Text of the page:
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Iraq Report: January 27, 2003


27 January 2003, Volume 6, Number 3

OPPOSITION MEETING IN IRBIL IN EARLY FEBRUARY. The delayed meeting of the Iraqi opposition's Follow-Up and Coordination Committee will take place in the first week of February in Irbil, in Iraqi Kurdistan, AFP reported on 20 January. Hoshyar Zebari of the Kurdistan Democratic Party (KDP) said, "We are preparing ourselves for this meeting in Irbil to establish subcommittees to apply [the conclusions of] the London conference in mid-December and draw up the opposition's action plan for the next phase." The meeting had been scheduled for January but delayed because of "technical problems" and the desire of "ensuring that everyone takes part," said Zebari. (David Nissman)

REGIONAL FOREIGN MINISTERS ATTEND IRAQ MEETING IN ISTANBUL. Iranian Foreign Minister Kamal Kharrazi arrived in Istanbul on 23 January to participate in discussions about Iraq with his counterparts from Egypt, Jordan, Saudi Arabia, Syria, and Turkey, IRNA reported. Kharrazi on 22 January called on Iraq's neighbors to work together to forestall a war in Iraq and the "interference" of foreign countries in its domestic affairs. The Istanbul group's joint statement called on Iraqi President Saddam Hussein to cooperate fully with UN weapons inspectors and said that the countries do not want another war in the region, AP reported on 23 January. The statement urged Baghdad to respect international borders, resolve outstanding issues with its neighbors, and take steps to preserve Iraq's sovereignty. It pledged support for maintaining Iraq's territorial integrity. "We have to stick to multilateralism and urge the United States not to resort to unilateralism," Kharrazi said, according to "The Washington Post" on 24 January. "The United Nations system has to be the center of any decision to be made." (Bill Samii)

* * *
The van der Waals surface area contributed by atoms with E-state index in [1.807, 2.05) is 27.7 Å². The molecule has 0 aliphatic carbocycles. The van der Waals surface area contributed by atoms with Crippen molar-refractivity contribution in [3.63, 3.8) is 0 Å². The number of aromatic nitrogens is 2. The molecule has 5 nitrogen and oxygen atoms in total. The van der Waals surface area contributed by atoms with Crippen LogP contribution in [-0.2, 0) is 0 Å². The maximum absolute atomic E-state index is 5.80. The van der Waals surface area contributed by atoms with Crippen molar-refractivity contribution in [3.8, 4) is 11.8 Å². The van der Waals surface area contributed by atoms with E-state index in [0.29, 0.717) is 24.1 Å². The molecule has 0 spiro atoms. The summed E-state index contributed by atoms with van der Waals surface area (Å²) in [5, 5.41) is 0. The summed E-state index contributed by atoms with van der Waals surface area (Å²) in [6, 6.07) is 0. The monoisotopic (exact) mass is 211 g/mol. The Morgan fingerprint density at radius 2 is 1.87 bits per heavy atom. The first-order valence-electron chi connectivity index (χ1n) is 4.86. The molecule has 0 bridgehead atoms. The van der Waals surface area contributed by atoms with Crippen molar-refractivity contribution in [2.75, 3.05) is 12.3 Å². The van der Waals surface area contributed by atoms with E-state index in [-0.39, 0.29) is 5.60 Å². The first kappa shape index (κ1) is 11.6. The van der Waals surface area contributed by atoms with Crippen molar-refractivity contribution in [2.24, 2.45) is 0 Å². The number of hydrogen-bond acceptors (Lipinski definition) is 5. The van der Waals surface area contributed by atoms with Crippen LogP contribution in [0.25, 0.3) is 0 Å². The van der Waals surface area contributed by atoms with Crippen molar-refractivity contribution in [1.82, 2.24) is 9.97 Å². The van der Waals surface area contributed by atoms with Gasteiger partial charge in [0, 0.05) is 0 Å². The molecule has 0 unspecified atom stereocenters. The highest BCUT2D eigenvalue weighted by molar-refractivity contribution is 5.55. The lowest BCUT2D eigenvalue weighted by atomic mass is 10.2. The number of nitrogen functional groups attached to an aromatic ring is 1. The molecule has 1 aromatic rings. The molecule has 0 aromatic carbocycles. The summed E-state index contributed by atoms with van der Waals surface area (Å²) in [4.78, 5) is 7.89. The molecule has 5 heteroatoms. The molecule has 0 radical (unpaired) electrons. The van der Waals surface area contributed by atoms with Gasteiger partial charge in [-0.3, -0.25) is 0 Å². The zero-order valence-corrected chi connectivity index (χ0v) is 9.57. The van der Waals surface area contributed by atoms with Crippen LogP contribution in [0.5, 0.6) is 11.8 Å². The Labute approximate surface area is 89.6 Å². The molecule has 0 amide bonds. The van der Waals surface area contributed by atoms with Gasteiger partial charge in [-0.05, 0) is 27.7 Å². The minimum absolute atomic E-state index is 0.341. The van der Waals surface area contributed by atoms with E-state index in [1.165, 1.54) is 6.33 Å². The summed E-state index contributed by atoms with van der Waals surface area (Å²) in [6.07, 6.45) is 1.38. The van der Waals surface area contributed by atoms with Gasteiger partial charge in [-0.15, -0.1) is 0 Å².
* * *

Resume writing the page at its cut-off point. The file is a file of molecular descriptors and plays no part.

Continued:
U.S. VICE PRESIDENT HOLDS TALKS WITH PUK OFFICIAL. On 13 January, Barham Salih, the prime minister of the Patriotic Union of Kurdistan (PUK)-controlled territory of northern Iraq, was received by U.S. Vice President Dick Cheney, Western news agencies reported. They discussed the current situation in northern Iraq and anticipated developments in Kurdistan and Iraq. Salih's theme at his varied meetings in Washington stressed the need to protect the Kurdistan region and to provide financial aid to its people in order to endure the current economic situation in the country. He also reaffirmed the desire of the people of Iraqi Kurdistan and Iraq to bring about a democratic and federal Iraq. (David Nissman)